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Sir Winston and His Mother

Winston Churchill and His Mother Jennie Jerome

New York Times Service article written at the time of Sir Winston Churchill’s death in 1965.


NEW YORK  Sir Winston Churchill’s mother was one of the liveliest and most controversial women of her time.

Jennie Jerome, born in Brooklyn of a mother who was one-quarter Iroquois Indian, was one of the few tattooed women in high society. The dark beauty’s tattooing was a snake coiled around her left wrist.

She married Lord Randolph Churchill and for many years was a glamorous figure in English society. In the book, The Glitter and the Gold, Consuelo Vanderbilt Balsan, the former Duchess of Marlborough, wrote of her:

“She was still, in middle age, the mistress of many hearts, and the Prince of Wales (later Edward VII) was known to delight in her company. Her grey eyes sparkled with the joy of living and when, as was often the case, her anecdotes were risqué it was with her eyes as well as her words that one could read the implications. She was an accomplished pianist, an intelligent and well-informed reader and an enthusiastic advocate of any novelty.”


Lord Randolph Churchill died in1895 and in 1900 Lady Churchill married Capt. George Frederick Myddleton Cornwallis-West, an officer of the Scots Guards, who had been born the year of her first marriage. This marriage ended in divorce and in 1918 Mrs.Cornwallis-West married Montague Phippin Porch of the British Civil Service in Nigeria. Porch died on November 8, 1964, a few days before the 90th birthday of his stepson, Sir Winston Churchill.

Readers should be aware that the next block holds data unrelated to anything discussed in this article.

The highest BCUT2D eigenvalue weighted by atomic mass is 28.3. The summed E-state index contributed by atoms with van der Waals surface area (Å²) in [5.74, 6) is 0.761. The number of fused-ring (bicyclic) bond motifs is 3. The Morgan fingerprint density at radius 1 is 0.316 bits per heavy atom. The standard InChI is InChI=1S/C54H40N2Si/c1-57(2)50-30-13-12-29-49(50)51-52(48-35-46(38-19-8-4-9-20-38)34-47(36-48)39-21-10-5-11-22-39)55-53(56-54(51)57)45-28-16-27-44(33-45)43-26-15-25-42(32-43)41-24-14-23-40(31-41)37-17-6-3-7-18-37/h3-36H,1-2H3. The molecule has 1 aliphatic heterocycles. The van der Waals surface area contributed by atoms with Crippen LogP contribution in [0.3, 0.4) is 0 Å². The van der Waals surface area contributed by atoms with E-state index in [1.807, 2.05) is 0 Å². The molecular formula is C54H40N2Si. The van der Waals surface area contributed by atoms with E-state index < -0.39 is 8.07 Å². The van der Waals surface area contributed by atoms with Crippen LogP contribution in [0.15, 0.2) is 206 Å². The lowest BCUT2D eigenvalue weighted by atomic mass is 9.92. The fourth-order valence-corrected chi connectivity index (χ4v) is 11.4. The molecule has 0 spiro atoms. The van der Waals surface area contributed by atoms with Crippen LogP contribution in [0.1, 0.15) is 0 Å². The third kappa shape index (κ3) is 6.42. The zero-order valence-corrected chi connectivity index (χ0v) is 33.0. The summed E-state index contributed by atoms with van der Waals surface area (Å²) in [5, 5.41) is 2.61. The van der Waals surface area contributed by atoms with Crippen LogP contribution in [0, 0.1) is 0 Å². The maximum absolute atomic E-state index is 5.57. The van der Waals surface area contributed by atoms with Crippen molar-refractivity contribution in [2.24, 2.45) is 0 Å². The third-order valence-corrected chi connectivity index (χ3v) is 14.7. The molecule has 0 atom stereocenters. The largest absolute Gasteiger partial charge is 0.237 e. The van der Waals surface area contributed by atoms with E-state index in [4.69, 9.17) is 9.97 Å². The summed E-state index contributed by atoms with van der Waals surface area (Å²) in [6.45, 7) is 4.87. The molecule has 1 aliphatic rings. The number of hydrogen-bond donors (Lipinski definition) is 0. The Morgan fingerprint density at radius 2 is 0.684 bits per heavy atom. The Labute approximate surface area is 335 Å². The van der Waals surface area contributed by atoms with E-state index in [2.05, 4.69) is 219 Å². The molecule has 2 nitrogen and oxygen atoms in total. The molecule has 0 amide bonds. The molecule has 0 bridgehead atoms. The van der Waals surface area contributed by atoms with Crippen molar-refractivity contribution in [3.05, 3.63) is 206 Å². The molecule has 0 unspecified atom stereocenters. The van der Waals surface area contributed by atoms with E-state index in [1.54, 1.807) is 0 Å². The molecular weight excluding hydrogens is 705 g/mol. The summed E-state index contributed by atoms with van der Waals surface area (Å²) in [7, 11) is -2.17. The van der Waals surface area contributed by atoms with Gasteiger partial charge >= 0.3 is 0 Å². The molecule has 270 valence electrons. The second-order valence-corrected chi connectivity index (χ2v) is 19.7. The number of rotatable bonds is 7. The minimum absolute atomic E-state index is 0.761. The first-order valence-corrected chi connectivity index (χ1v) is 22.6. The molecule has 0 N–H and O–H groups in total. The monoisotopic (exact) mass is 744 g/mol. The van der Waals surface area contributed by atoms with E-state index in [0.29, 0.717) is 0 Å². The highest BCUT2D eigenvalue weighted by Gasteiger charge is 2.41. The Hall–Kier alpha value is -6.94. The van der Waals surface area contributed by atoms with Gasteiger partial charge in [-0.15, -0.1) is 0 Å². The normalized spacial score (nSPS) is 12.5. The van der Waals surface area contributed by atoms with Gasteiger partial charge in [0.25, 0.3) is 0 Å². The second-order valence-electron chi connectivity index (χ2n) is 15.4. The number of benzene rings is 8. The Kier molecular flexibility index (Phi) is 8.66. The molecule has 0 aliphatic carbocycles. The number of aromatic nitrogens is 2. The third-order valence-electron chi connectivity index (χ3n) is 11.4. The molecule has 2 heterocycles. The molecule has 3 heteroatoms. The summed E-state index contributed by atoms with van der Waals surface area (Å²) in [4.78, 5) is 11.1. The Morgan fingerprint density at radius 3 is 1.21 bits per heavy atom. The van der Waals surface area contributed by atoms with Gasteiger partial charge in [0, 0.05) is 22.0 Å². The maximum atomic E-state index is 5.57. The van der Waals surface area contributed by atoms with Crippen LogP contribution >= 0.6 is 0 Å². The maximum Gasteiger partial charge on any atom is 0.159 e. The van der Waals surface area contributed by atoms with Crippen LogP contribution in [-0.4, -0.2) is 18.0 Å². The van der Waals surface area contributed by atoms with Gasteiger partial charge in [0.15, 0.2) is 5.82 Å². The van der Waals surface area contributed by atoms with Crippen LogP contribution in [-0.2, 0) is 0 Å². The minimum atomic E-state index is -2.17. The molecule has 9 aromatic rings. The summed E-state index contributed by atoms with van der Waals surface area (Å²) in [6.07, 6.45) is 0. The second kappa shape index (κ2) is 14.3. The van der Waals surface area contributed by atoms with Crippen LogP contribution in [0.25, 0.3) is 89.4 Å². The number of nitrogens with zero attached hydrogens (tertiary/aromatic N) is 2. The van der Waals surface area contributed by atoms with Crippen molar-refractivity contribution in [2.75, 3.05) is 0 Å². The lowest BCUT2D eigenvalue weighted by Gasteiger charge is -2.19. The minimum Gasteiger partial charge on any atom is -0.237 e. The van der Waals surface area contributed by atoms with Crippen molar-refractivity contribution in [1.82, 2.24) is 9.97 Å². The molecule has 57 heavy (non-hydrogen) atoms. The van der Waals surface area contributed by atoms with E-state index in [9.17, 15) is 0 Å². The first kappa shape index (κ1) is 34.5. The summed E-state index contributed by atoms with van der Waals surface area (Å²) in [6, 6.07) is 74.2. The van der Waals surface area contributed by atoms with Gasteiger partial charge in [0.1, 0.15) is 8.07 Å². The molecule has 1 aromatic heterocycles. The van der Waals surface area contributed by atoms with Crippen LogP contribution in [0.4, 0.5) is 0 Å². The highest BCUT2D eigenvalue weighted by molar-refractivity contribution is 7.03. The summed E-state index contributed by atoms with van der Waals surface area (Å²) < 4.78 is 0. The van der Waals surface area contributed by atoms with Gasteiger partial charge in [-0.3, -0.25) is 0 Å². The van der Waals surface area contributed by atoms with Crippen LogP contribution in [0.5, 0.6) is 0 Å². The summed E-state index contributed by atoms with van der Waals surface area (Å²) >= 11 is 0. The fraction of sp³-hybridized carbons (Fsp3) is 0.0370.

When the South African war began in 1899, not only was young Winston off on the adventures that were to lead him to political success in the House of Commons, but also his brother, Maj. John Strange Spencer Churchill, was a serving officer in the fighting and his mother was on hand as a nursing aide on the U.S.-built hospital ship Maine.

Lady Churchill was an ardent opponent of Women’s suffrage and appeared at anti-suffrage meetings. She often accompanied her so Winston at meetings where both were heckled and booed by suffragettes.

Lady Churchill had a lively correspondence with many distinguished persons.  When she invited Bernard Shaw to lunch he replied with a telegram:

“Certainly not: What have I done to provoke such an attack on my well-known habit?”

Sir Winston’s mother replied:”Know nothing of your habits; hope they are not as bad as your manners.”

Lady Churchill started a magazine, The Anglo-Saxon Review, that both amused and annoyed London literary circles. It was supposed to been written and read by top-flight social personalities.

According to a plaque on the house at 426 Henry Street, Brooklyn, Jennie Jerome was born there in January 1850.  Her father was Leonard Walter Jerome, a financier.

She died June 29, 1921, and is buried in the churchyard at Bladon near Blenheim Palace, the ducal seat of the Marlboroughs, next to her first husband.

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